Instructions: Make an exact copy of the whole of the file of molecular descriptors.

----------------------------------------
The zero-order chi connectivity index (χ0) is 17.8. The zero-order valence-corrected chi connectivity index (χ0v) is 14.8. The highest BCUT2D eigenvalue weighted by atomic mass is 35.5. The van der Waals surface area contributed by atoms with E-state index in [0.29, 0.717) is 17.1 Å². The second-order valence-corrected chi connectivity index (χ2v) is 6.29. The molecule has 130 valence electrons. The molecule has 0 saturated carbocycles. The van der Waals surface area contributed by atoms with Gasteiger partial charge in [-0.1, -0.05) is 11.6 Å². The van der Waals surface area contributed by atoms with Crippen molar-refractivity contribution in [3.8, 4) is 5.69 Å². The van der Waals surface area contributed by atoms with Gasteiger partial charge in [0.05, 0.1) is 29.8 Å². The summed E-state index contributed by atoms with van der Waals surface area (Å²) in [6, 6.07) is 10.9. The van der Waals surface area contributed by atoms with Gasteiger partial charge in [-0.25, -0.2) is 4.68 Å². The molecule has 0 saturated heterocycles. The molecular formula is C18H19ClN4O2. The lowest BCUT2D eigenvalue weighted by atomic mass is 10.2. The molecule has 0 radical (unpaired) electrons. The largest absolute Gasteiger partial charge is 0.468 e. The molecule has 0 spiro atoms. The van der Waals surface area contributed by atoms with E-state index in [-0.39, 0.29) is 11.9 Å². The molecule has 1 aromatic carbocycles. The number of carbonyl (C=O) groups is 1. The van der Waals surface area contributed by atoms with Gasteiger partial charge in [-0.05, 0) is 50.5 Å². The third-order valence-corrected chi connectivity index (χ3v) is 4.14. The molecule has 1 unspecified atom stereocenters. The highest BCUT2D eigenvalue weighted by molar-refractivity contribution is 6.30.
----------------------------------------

The zero-order chi connectivity index (χ0) is 17.8. The zero-order valence-corrected chi connectivity index (χ0v) is 14.8. The highest BCUT2D eigenvalue weighted by atomic mass is 35.5. The van der Waals surface area contributed by atoms with E-state index in [0.29, 0.717) is 17.1 Å². The second-order valence-corrected chi connectivity index (χ2v) is 6.29. The molecule has 130 valence electrons. The molecule has 0 saturated carbocycles. The van der Waals surface area contributed by atoms with Gasteiger partial charge in [-0.1, -0.05) is 11.6 Å². The van der Waals surface area contributed by atoms with Crippen molar-refractivity contribution in [3.8, 4) is 5.69 Å². The van der Waals surface area contributed by atoms with Gasteiger partial charge in [0.05, 0.1) is 29.8 Å². The summed E-state index contributed by atoms with van der Waals surface area (Å²) in [6, 6.07) is 10.9. The van der Waals surface area contributed by atoms with Gasteiger partial charge in [-0.25, -0.2) is 4.68 Å². The molecule has 0 saturated heterocycles. The molecular formula is C18H19ClN4O2. The lowest BCUT2D eigenvalue weighted by atomic mass is 10.2. The molecule has 0 radical (unpaired) electrons. The largest absolute Gasteiger partial charge is 0.468 e. The molecule has 0 spiro atoms. The van der Waals surface area contributed by atoms with E-state index in [-0.39, 0.29) is 11.9 Å². The molecule has 1 aromatic carbocycles. The number of carbonyl (C=O) groups is 1. The van der Waals surface area contributed by atoms with Gasteiger partial charge in [-0.05, 0) is 50.5 Å². The third-order valence-corrected chi connectivity index (χ3v) is 4.14. The molecule has 1 unspecified atom stereocenters. The highest BCUT2D eigenvalue weighted by molar-refractivity contribution is 6.30.